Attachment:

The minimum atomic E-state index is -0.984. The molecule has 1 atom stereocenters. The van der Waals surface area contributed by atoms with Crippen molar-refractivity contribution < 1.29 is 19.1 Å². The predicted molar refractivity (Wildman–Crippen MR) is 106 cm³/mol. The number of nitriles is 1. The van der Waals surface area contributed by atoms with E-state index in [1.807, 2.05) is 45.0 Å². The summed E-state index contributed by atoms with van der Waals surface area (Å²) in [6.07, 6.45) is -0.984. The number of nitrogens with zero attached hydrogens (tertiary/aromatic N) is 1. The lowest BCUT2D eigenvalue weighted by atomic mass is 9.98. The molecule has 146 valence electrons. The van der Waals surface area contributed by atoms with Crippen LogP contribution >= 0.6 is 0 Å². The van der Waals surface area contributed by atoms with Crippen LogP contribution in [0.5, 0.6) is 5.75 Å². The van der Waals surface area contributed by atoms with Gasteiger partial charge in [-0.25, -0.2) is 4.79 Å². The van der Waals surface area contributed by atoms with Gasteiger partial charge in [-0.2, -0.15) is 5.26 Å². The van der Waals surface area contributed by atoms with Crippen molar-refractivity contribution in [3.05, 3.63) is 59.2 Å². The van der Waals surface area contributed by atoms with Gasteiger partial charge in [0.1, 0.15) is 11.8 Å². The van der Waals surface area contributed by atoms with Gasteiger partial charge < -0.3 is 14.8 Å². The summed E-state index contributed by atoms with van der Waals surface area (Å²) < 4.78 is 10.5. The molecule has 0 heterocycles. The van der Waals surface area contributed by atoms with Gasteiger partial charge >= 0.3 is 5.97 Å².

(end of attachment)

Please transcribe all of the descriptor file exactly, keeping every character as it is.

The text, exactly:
The minimum atomic E-state index is -0.984. The molecule has 1 atom stereocenters. The van der Waals surface area contributed by atoms with Crippen molar-refractivity contribution < 1.29 is 19.1 Å². The predicted molar refractivity (Wildman–Crippen MR) is 106 cm³/mol. The number of nitriles is 1. The van der Waals surface area contributed by atoms with E-state index in [1.807, 2.05) is 45.0 Å². The summed E-state index contributed by atoms with van der Waals surface area (Å²) in [6.07, 6.45) is -0.984. The number of nitrogens with zero attached hydrogens (tertiary/aromatic N) is 1. The lowest BCUT2D eigenvalue weighted by atomic mass is 9.98. The molecule has 146 valence electrons. The van der Waals surface area contributed by atoms with Crippen LogP contribution >= 0.6 is 0 Å². The van der Waals surface area contributed by atoms with Crippen LogP contribution in [0.5, 0.6) is 5.75 Å². The van der Waals surface area contributed by atoms with Gasteiger partial charge in [-0.25, -0.2) is 4.79 Å². The van der Waals surface area contributed by atoms with Gasteiger partial charge in [-0.2, -0.15) is 5.26 Å². The van der Waals surface area contributed by atoms with Crippen molar-refractivity contribution in [3.05, 3.63) is 59.2 Å². The van der Waals surface area contributed by atoms with Gasteiger partial charge in [0.1, 0.15) is 11.8 Å². The van der Waals surface area contributed by atoms with Gasteiger partial charge < -0.3 is 14.8 Å². The summed E-state index contributed by atoms with van der Waals surface area (Å²) < 4.78 is 10.5. The molecule has 0 heterocycles. The van der Waals surface area contributed by atoms with Gasteiger partial charge >= 0.3 is 5.97 Å².